2-Minute Neuroscience: Basal Ganglia
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  • Release Date: 2024-04-10
  • brain
  • cerebral cortex
  • movement
  • neurons
Video Introduction

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The basal ganglia are a group of structures found deep within the cerebral hemispheres and the brainstem that include the caudate, putamen, globus pallidus, substantia nigra, and subthalamic nucleus. The caudate and putamen are often referred to collectively as the striatum, and the globus pallidus and substantia nigra are each made up of multiple nuclei. Although there are a variety of nonmotor functions associated with the basal ganglia, they are best known for their role in facilitating movement.

Much of the information the basal ganglia receives comes from the cerebral cortex and travels first to the caudate or putamen, the main input nuclei of the basal ganglia. The globus pallidus and substantia nigra are the main output nuclei, and they send projections out from the basal ganglia to the cerebral cortex, mostly by way of the thalamus, as well as to nuclei in the brainstem. 

Activity in the nuclei of the basal ganglia doesn’t cause movement independently, but instead the basal ganglia influence activity in other areas of the brain like the motor cortex to affect movement. The ways in which the basal ganglia do this are not fully understood, but one hypothesis is that there are different circuits in the basal ganglia that promote and inhibit movement, respectively. According to this model, the main output of the basal ganglia is inhibitory and the neurons in the globus pallidus are constantly inhibiting the thalamus to prevent unwanted movements. 

When a signal to initiate movement is sent from the cortex to the basal ganglia it follows a circuit in the basal ganglia known as the direct pathway, which leads to the silencing of neurons in the globus pallidus. This frees the thalamus from the inhibitory effects of the globus pallidus and allows movement to occur. There is also a circuit within the basal ganglia called the indirect pathway, which involves the subthalamic nucleus and leads to increased suppression of unwanted movements. It is thought that a balance between activity in these two pathways may allow for smooth movement. [1][2]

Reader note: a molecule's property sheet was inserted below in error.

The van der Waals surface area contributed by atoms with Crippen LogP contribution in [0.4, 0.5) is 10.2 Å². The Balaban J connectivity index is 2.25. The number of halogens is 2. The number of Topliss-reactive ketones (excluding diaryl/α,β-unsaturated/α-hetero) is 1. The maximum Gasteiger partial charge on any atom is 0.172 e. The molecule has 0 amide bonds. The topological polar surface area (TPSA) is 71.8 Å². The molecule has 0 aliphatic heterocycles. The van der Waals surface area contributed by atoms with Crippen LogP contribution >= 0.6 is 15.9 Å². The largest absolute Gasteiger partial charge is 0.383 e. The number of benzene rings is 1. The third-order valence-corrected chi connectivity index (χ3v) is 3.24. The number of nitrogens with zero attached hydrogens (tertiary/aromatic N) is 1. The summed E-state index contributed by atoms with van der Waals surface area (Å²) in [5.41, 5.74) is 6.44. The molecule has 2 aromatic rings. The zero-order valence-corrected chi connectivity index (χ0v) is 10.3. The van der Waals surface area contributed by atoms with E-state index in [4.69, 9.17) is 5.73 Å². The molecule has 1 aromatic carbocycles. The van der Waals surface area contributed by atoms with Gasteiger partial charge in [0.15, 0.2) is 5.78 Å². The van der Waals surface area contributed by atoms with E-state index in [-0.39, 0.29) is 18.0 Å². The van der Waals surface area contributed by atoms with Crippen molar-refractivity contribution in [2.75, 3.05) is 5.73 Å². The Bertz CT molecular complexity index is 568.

1. Mink JW. The basal ganglia: focused selection and inhibition of competing motor programs. Prog Neurobiol. 1996 Nov;50(4):381-425.
  2. Purves D, Augustine GJ, Fitzpatrick D, Hall WC, Lamantia AS, McNamara JO, White LE. Neuroscience. 4th ed. Sunderland, MA. Sinauer Associates; 2008.
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Challenged, N. 2-Minute Neuroscience: Basal Ganglia. Encyclopedia. Available online: https://encyclopedia.pub/video/video_detail/1199 (accessed on 25 May 2024).
Challenged N. 2-Minute Neuroscience: Basal Ganglia. Encyclopedia. Available at: https://encyclopedia.pub/video/video_detail/1199. Accessed May 25, 2024.
Challenged, Neuroscientifically. "2-Minute Neuroscience: Basal Ganglia" Encyclopedia, https://encyclopedia.pub/video/video_detail/1199 (accessed May 25, 2024).
Challenged, N. (2024, April 10). 2-Minute Neuroscience: Basal Ganglia. In Encyclopedia. https://encyclopedia.pub/video/video_detail/1199
Challenged, Neuroscientifically. "2-Minute Neuroscience: Basal Ganglia." Encyclopedia. Web. 10 April, 2024.
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